Spanish elections: How the far-right Vox party found its footing


Santiago Abascal, leader of Spain's far-right Vox party, celebrates his party's election result in Madrid, 10 November 2019

Image copyright
Getty Images

Image caption

Vox leader Santiago Abascal said he wanted to build “a patriotic alternative” for Spain

After decades without making an impact on Spanish politics, the far-right has made huge gains in the country’s general election, becoming the third force in parliament.

The Vox party took 52 seats in Congress on Sunday, outstripping most forecasts and representing a major increase on the 24 seats it held previously.

Before Vox made its debut in parliament following the last election in April, many believed Spain was electorally immune to the far right because of memories of life under a fascist dictatorship.

Also, the conservative Popular Party (PP) had covered the political spectrum from centrist moderates to the hard right.

But some within the PP felt the party was drifting too far to the centre. Among them was Santiago Abascal, 43, who left the conservatives to form Vox in 2014 and remains the party’s leader.

Why is Vox gaining support now?

For a long time, Vox struggled to find its footing. But an increase in the numbers of migrants arriving on Spanish shores from Africa helped raise the party’s profile in 2018, as it campaigned for tougher controls on immigration.

Its anti-immigration stance aligns it with many right-wing nationalist parties across Europe. It has also sought to roll back legislation aimed at protecting women from gender violence, claiming it discriminates against men.

Media playback is unsupported on your device

Media captionWho are Spain’s far-right party?

Arguably the biggest issue driving support for Vox is territorial. The party takes a hard-line stance on the issue of Catalan nationalism and as the crisis in the north-eastern region has flared up recently, so Vox’s support has surged.

In December 2018, it gained representation in a regional parliament, winning 12 seats in Andalusia. That made it key in the formation of a new right-wing regional government there, as the PP and Ciudadanos (Citizens) relied on its support.

The three parties have also worked together in the regional parliaments of Madrid and Murcia.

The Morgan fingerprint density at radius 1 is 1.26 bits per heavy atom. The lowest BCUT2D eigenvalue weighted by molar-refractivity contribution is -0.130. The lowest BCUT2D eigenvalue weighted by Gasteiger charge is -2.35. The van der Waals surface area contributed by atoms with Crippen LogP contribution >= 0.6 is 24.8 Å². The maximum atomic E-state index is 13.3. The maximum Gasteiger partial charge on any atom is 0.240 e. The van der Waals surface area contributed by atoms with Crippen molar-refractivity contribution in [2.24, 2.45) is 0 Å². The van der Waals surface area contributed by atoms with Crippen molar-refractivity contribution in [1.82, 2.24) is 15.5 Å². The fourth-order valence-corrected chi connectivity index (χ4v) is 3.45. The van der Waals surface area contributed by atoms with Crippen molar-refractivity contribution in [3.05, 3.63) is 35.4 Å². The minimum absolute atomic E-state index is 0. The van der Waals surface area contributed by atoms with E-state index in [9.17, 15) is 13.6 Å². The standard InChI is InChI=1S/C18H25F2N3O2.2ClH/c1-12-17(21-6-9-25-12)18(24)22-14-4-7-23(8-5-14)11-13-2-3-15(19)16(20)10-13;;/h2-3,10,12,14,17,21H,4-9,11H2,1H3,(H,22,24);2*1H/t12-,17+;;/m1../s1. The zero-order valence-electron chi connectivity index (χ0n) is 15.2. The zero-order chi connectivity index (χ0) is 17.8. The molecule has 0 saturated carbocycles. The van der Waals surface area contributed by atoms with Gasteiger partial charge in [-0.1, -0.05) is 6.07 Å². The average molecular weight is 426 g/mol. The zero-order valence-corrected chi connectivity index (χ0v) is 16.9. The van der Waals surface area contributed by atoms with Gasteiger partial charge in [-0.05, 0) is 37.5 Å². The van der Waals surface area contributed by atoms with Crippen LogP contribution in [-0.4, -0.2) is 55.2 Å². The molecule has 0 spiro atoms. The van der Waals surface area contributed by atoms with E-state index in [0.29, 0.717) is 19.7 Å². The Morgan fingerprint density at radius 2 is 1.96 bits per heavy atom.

Besides gender politics, immigration and Catalonia, Vox also took a strident line in opposing the government’s recent transferral of the body of dictator Francisco Franco from his mausoleum to a low-key cemetery.

“In 11 months, not only have we changed the political map of Spain, we have also led a political and cultural change, because we have opened up all the prohibited issues of debate,” Mr Abascal told supporters on Sunday night.

“The left don’t have any moral superiority,” he added. “We have the same right as them to defend our ideas without being insulted or stigmatised.”

Unlike some of its European counterparts, Vox does not appeal specifically to the economically marginalised. According to information from a study by Spain’s National Research Centre (CIS), a typical Vox voter is male, middle-aged and middle class and has voted previously for the PP or Ciudadanos.

Vox has now overtaken Ciudadanos as the second party on the right, behind the PP.

The two parties’ contrasting fortunes were highlighted on Monday, when the leader of Ciudadanos, Albert Rivera, resigned due to his party’s disastrous election results.

Who are Vox?

Founded in 2014, Vox has been derided as far-right and populist, anti-immigrant and anti-Islam.

Mr Abascal, however, says his party is “in step with what millions of Spaniards think”.

He rejects the far-right label, insisting Vox is a party of “extreme necessity” rather than extremism, and says its overall support for Spain’s membership of the EU differentiates it from many populist and far-right movements across Europe.

Vox has a plan to deport migrants legally entitled to be in Spain if they have committed an offence, and wants to prevent any migrant who comes in illegally from staying.

The party, which proposes to “make Spain great again”, opposes abortion and same-sex marriage.

Critics see it as a nationalist throwback to the era of dictator Francisco Franco.

Vox’s success in April was seen as a turning point for the far right, which had not won seats in parliament since the death of Franco in 1975 and the subsequent restoration of democracy (with the sole exception of a single seat in the first parliament of 1979-1982).


Source link

Power demand falls 13% in Oct, 3rd straight month of decline

Photosynthesis seen in a new light by rapid X-ray pulses — ScienceDaily